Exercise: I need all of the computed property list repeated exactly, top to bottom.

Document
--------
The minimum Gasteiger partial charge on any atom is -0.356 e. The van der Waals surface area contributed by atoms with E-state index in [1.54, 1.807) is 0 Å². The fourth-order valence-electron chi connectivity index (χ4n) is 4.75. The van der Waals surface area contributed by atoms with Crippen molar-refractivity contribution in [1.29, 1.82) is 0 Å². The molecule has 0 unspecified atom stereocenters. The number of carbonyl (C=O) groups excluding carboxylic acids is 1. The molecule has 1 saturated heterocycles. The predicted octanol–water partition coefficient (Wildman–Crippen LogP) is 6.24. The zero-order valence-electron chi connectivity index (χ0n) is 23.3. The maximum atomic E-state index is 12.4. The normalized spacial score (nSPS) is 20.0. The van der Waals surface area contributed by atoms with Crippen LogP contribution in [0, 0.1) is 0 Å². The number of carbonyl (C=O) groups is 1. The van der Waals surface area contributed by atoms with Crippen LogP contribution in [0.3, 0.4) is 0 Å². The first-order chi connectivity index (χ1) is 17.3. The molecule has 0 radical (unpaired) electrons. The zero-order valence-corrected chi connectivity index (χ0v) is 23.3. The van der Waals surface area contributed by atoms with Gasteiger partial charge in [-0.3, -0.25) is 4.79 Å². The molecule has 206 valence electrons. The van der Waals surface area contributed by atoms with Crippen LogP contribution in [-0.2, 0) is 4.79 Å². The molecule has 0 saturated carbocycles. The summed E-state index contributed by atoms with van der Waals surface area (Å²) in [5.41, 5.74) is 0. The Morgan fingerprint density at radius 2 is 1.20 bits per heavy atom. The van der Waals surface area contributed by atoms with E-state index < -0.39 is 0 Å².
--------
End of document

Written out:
The minimum Gasteiger partial charge on any atom is -0.356 e. The van der Waals surface area contributed by atoms with E-state index in [1.54, 1.807) is 0 Å². The fourth-order valence-electron chi connectivity index (χ4n) is 4.75. The van der Waals surface area contributed by atoms with Crippen molar-refractivity contribution in [1.29, 1.82) is 0 Å². The molecule has 0 unspecified atom stereocenters. The number of carbonyl (C=O) groups excluding carboxylic acids is 1. The molecule has 1 saturated heterocycles. The predicted octanol–water partition coefficient (Wildman–Crippen LogP) is 6.24. The zero-order valence-electron chi connectivity index (χ0n) is 23.3. The maximum atomic E-state index is 12.4. The normalized spacial score (nSPS) is 20.0. The van der Waals surface area contributed by atoms with Crippen LogP contribution in [0, 0.1) is 0 Å². The number of carbonyl (C=O) groups is 1. The van der Waals surface area contributed by atoms with Crippen LogP contribution in [0.3, 0.4) is 0 Å². The first-order chi connectivity index (χ1) is 17.3. The molecule has 0 radical (unpaired) electrons. The zero-order valence-corrected chi connectivity index (χ0v) is 23.3. The van der Waals surface area contributed by atoms with Gasteiger partial charge in [-0.3, -0.25) is 4.79 Å². The molecule has 206 valence electrons. The van der Waals surface area contributed by atoms with Crippen LogP contribution in [-0.2, 0) is 4.79 Å². The molecule has 0 saturated carbocycles. The summed E-state index contributed by atoms with van der Waals surface area (Å²) in [5.41, 5.74) is 0. The Morgan fingerprint density at radius 2 is 1.20 bits per heavy atom. The van der Waals surface area contributed by atoms with E-state index < -0.39 is 0 Å².